Today, I want to introduce you to a great way to develop mindfulness in the classroom: Zentangles!
What is a Zentangle, you ask? Only my new favorite pastime!
In short, it is an artform that is created by combining different patterns and designs to create unique images.
No two Zentangles are the same, but each is beautiful in its own way. I have known about Zentangles for a while now and have been itching to try it out for myself.
So, I finally ordered the most basic supplies on Amazon to get started. I used the Studio Series Art Tiles and a Sakura Micron Pen set in black ink. I got started with One Zentangle a Day, a book with step-by-step pattern instructions and lots of inspiration.
After completing my own Zentangles, I knew I had to incorporate them into the classroom! This work is perfect for elementary-aged students. It is not only fun, but it develops mindfulness. You may or may not know this about me, but I am always on the lookout for new ways to promote mindfulness in the classroom!
Why? Because mindfulness is a practical life skill. It allows us to be aware of our surroundings; it allows us to enjoy the present moment; it allows us to acknowledge our feelings and emotions. Practicing mindfulness increases focus and reduces stress. In the classroom, mindfulness can help students concentrate on their work and enjoy their learning! If you haven't already, I encourage you to read more about mindfulness in the classroom. There is some promising research in the works!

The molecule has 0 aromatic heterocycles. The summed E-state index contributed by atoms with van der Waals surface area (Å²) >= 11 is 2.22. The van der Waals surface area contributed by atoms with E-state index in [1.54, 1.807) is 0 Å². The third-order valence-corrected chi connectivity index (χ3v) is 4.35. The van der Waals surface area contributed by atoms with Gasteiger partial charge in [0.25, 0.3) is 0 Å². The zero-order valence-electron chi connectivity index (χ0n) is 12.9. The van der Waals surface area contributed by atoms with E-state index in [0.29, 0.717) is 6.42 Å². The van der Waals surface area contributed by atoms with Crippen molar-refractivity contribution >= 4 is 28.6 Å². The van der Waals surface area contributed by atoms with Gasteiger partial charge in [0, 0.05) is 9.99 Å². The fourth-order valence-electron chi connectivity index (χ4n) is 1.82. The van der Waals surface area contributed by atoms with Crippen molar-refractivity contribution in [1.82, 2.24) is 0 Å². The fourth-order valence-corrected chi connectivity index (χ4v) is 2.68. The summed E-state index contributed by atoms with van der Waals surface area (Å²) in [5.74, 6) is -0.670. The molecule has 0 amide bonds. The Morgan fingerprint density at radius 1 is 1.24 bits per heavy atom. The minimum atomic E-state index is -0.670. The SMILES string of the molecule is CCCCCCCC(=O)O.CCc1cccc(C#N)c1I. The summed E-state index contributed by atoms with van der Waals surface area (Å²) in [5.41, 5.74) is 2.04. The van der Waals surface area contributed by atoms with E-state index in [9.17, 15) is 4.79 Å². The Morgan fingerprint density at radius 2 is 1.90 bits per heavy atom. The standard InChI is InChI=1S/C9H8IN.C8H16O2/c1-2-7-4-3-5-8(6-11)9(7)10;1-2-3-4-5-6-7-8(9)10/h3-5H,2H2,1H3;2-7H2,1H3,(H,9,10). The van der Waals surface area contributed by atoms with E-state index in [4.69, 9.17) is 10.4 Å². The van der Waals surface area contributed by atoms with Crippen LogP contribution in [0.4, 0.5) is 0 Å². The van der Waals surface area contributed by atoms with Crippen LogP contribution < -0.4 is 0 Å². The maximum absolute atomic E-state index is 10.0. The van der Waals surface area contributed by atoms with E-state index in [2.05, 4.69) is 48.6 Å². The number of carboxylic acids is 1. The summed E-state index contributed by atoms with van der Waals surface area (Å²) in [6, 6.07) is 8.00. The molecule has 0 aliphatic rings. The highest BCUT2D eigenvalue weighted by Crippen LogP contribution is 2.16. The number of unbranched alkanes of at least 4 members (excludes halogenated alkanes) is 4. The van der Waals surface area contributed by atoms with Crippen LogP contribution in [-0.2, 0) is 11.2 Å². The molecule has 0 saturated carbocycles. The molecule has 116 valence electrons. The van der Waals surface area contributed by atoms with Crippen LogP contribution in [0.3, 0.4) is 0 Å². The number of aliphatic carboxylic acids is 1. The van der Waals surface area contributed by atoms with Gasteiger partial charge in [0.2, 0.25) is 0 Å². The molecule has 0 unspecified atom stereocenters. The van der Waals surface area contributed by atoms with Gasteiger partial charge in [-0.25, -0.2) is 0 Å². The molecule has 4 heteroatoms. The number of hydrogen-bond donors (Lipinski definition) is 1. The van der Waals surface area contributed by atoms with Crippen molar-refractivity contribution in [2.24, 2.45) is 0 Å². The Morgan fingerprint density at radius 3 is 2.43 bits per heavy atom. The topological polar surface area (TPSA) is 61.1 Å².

As Zentangles are drawn in pen, there is no erasing. This should be a quiet and meditative work, because concentration and focus are encouraged when drawing the intricate and detailed designs. Zentangles also teach students that it's okay to make mistakes. Something beautiful can always come from mistakes made along the way!
On top of that, Zentangles can combine the Elements of Art. Most notably, lines, but also color, space, perspective, and even form. This makes Zentangles the perfect follow-up work to your art lessons!
For an elementary Montessori prepared environment, this work could be placed on the art shelf or on the peace shelf, depending on how you intend it to be used. Your set-up would include a tray that holds a limited number of tiles, a few micron pens to choose from, and three or four simple step-by-step pattern examples. You could also include photos of Zentangles done by others for inspiration!
For further work with Zentangles, students might try incorporating colored pencils, watercolors, or even ultra-fine point, colored Sharpies into their artwork. As students learn new patterns and designs, they begin to feel more confident in including Zentangles into other artforms as well. I've seen a student draw a self-portrait with a background of Zentangles. I've had students make Zentangle magnets. I've even seen Zentangle bookmarks! The creativity and possibilities are truly boundless.
If you are interested in making your own Zentangles or introducing them to your students, here are some other great resources to get you started:
For a complete, ready-to-go kit with quality materials, try the Zentangle Kit
For project ideas and inspiration for kids, try Zentangle for Kids
For a fun way for kids to focus on the process over the product, try Tangle Art and Drawing Games for Kids
For more focus on mindfulness, try Joy of Zentangle: Drawing Your Way to Increased Creativity, Focus, and Well-Being
Have you tried Zen Tangles with students in the classroom? Share your experiences and ideas in the comments!